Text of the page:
(That's a very long answer to a rather simple question, TLDR:
BEP20.transfer() is an external call to a contract,
The difference between fallback and receive is well explained in the article linked in the other answer. About the difference between
IBEP20(tokenAddress).transfer(to, amount); well while they might look similar (and are pretty much exactly the same for the end user), they're radically different from a dev standpoint. Let's break them down.
IBEP20(tokenAddress).transfer(to, amount);. Here we're making an external call to the contract located at tokenAddress using the transfer function from the IBEP20. What happens there is that we're sending a message to an external contract. If that contract happens to have a function that's called
transfer and takes an address and an uint256 (in that order) as parameters, it gets executed and then the execution jumps back to your contract; if it doesn't exist, then the contract's
fallback() function gets executed instead, and if it doesn't exist AND there's no fallback function or if you're calling to a non-contract address, the transaction reverts. Essentially, we're treating the external contract as a blackbox, for all we know it could contain completely arbitrary logic, do nothing, or even contain malicious code (look up reentrancy attacks).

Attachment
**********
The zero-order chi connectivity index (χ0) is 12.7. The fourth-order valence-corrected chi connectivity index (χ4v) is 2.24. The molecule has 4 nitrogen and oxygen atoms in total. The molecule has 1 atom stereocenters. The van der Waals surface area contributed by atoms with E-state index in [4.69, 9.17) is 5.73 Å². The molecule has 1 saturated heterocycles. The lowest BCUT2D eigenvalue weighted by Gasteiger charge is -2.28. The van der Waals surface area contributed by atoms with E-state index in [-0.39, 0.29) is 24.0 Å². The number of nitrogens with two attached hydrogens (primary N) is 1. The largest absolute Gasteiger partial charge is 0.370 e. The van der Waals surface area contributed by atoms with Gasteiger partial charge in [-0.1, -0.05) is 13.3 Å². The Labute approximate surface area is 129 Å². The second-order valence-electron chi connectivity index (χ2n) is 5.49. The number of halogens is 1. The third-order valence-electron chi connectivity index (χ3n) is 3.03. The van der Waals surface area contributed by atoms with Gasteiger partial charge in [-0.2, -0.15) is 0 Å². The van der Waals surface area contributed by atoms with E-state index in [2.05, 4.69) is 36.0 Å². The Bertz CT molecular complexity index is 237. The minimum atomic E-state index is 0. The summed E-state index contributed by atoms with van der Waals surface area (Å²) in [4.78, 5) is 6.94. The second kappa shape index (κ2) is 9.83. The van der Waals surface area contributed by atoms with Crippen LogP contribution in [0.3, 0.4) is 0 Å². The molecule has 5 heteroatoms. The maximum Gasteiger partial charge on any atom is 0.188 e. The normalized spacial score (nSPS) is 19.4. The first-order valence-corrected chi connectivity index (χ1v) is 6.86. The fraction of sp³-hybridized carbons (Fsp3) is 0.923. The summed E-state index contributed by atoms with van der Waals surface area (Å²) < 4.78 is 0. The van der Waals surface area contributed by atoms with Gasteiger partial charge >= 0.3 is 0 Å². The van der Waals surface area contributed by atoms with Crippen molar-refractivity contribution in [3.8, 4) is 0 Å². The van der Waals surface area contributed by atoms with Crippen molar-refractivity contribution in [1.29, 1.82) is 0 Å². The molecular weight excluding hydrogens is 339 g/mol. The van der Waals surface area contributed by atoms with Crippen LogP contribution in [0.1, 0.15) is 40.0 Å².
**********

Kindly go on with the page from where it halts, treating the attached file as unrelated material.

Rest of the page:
payable(_to).transfer(_amount): here we're using a solidity keyword,
transfer, which is used to send
_amount of ether (I'm referring to the native chain's token as "ether". That's what you'll find in most documentation as well, but it can be anything you want, BNB on the BSC, MATIC on polygon...) to a
payable address (making an address
payable in your contract just means that you're acknowledging that this address can receive ether, which isn't the case of all addresses. Contracts that don't implement a fallback or receive function simply can't receive ether. If you end up sending ether to one of those, the transaction will revert). We actually know what we're doing, we're not relying on an external contract but on the EVM directly. Now for most application, they essentially work the same, but in some cases (typically when you have the user send a BEP 20 token of its choice, like in a DEX for example), they have to be treated differently.